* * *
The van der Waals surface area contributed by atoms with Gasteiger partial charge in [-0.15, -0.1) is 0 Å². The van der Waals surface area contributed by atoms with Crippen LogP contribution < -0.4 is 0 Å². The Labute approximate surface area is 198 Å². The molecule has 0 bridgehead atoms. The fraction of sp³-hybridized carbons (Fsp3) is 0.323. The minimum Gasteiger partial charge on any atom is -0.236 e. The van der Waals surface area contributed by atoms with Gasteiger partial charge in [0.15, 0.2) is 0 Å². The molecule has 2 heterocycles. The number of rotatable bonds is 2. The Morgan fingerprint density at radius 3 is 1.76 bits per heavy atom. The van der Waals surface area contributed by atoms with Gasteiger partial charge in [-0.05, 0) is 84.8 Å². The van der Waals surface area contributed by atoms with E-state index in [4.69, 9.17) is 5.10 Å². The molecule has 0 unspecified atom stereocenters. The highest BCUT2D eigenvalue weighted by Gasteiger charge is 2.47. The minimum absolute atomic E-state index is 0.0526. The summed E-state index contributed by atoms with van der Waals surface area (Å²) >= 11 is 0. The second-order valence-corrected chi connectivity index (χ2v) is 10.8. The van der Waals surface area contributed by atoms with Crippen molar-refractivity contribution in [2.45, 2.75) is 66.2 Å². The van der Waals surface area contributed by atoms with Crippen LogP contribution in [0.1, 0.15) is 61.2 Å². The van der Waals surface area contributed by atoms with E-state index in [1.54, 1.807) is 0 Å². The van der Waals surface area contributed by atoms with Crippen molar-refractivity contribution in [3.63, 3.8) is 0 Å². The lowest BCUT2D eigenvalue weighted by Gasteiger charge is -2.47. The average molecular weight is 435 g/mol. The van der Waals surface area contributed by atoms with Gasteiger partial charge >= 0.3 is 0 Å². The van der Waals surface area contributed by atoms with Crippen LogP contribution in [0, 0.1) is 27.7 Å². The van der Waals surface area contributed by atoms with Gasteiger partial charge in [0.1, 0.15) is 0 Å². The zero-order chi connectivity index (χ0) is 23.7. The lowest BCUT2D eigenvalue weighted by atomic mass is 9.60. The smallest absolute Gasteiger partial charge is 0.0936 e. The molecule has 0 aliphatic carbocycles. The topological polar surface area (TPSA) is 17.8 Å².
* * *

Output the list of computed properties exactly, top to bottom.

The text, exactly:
The van der Waals surface area contributed by atoms with Gasteiger partial charge in [-0.15, -0.1) is 0 Å². The van der Waals surface area contributed by atoms with Crippen LogP contribution < -0.4 is 0 Å². The Labute approximate surface area is 198 Å². The molecule has 0 bridgehead atoms. The fraction of sp³-hybridized carbons (Fsp3) is 0.323. The minimum Gasteiger partial charge on any atom is -0.236 e. The van der Waals surface area contributed by atoms with Gasteiger partial charge in [0.15, 0.2) is 0 Å². The molecule has 2 heterocycles. The number of rotatable bonds is 2. The Morgan fingerprint density at radius 3 is 1.76 bits per heavy atom. The van der Waals surface area contributed by atoms with Gasteiger partial charge in [-0.05, 0) is 84.8 Å². The van der Waals surface area contributed by atoms with E-state index in [4.69, 9.17) is 5.10 Å². The molecule has 0 unspecified atom stereocenters. The highest BCUT2D eigenvalue weighted by Gasteiger charge is 2.47. The minimum absolute atomic E-state index is 0.0526. The summed E-state index contributed by atoms with van der Waals surface area (Å²) >= 11 is 0. The second-order valence-corrected chi connectivity index (χ2v) is 10.8. The van der Waals surface area contributed by atoms with Crippen molar-refractivity contribution in [2.45, 2.75) is 66.2 Å². The van der Waals surface area contributed by atoms with Crippen LogP contribution in [0.1, 0.15) is 61.2 Å². The van der Waals surface area contributed by atoms with E-state index in [1.54, 1.807) is 0 Å². The van der Waals surface area contributed by atoms with Crippen molar-refractivity contribution in [3.63, 3.8) is 0 Å². The lowest BCUT2D eigenvalue weighted by Gasteiger charge is -2.47. The average molecular weight is 435 g/mol. The van der Waals surface area contributed by atoms with Gasteiger partial charge >= 0.3 is 0 Å². The van der Waals surface area contributed by atoms with Crippen LogP contribution in [0, 0.1) is 27.7 Å². The van der Waals surface area contributed by atoms with Gasteiger partial charge in [0.1, 0.15) is 0 Å². The zero-order chi connectivity index (χ0) is 23.7. The lowest BCUT2D eigenvalue weighted by atomic mass is 9.60. The smallest absolute Gasteiger partial charge is 0.0936 e. The molecule has 0 aliphatic carbocycles. The topological polar surface area (TPSA) is 17.8 Å².